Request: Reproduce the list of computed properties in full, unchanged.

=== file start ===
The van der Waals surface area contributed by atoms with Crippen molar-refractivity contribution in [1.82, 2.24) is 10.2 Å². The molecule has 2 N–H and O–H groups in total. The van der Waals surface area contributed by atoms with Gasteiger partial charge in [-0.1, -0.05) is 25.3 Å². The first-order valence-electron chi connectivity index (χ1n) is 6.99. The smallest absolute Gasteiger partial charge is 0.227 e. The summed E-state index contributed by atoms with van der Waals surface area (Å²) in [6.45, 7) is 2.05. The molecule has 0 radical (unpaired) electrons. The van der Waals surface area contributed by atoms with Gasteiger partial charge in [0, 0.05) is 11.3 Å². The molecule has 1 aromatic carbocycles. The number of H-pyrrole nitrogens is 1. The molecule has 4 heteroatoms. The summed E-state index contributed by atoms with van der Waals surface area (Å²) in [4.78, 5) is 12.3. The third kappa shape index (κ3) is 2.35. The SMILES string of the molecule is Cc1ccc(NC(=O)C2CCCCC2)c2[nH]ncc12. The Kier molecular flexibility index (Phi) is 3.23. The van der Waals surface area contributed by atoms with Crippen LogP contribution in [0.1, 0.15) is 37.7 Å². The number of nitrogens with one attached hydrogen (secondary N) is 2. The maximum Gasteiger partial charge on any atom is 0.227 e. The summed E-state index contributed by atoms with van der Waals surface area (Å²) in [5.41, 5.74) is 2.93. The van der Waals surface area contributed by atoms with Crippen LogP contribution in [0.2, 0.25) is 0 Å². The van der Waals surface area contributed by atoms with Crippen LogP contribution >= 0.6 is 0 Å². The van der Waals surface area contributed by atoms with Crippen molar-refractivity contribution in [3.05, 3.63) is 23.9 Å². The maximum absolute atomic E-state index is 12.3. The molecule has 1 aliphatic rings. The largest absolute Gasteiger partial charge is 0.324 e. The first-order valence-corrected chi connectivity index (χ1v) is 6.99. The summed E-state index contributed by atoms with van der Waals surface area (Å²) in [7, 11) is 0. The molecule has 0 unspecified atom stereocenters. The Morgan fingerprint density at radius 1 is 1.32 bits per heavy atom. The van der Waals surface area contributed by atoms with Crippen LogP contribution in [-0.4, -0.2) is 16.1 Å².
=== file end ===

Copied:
The van der Waals surface area contributed by atoms with Crippen molar-refractivity contribution in [1.82, 2.24) is 10.2 Å². The molecule has 2 N–H and O–H groups in total. The van der Waals surface area contributed by atoms with Gasteiger partial charge in [-0.1, -0.05) is 25.3 Å². The first-order valence-electron chi connectivity index (χ1n) is 6.99. The smallest absolute Gasteiger partial charge is 0.227 e. The summed E-state index contributed by atoms with van der Waals surface area (Å²) in [6.45, 7) is 2.05. The molecule has 0 radical (unpaired) electrons. The van der Waals surface area contributed by atoms with Gasteiger partial charge in [0, 0.05) is 11.3 Å². The molecule has 1 aromatic carbocycles. The number of H-pyrrole nitrogens is 1. The molecule has 4 heteroatoms. The summed E-state index contributed by atoms with van der Waals surface area (Å²) in [4.78, 5) is 12.3. The third kappa shape index (κ3) is 2.35. The SMILES string of the molecule is Cc1ccc(NC(=O)C2CCCCC2)c2[nH]ncc12. The Kier molecular flexibility index (Phi) is 3.23. The van der Waals surface area contributed by atoms with Crippen LogP contribution in [0.1, 0.15) is 37.7 Å². The number of nitrogens with one attached hydrogen (secondary N) is 2. The maximum Gasteiger partial charge on any atom is 0.227 e. The summed E-state index contributed by atoms with van der Waals surface area (Å²) in [5.41, 5.74) is 2.93. The van der Waals surface area contributed by atoms with Crippen LogP contribution in [0.2, 0.25) is 0 Å². The van der Waals surface area contributed by atoms with Crippen LogP contribution >= 0.6 is 0 Å². The van der Waals surface area contributed by atoms with Crippen molar-refractivity contribution in [3.05, 3.63) is 23.9 Å². The maximum absolute atomic E-state index is 12.3. The molecule has 1 aliphatic rings. The largest absolute Gasteiger partial charge is 0.324 e. The first-order valence-corrected chi connectivity index (χ1v) is 6.99. The summed E-state index contributed by atoms with van der Waals surface area (Å²) in [7, 11) is 0. The molecule has 0 unspecified atom stereocenters. The Morgan fingerprint density at radius 1 is 1.32 bits per heavy atom. The van der Waals surface area contributed by atoms with Crippen LogP contribution in [-0.4, -0.2) is 16.1 Å².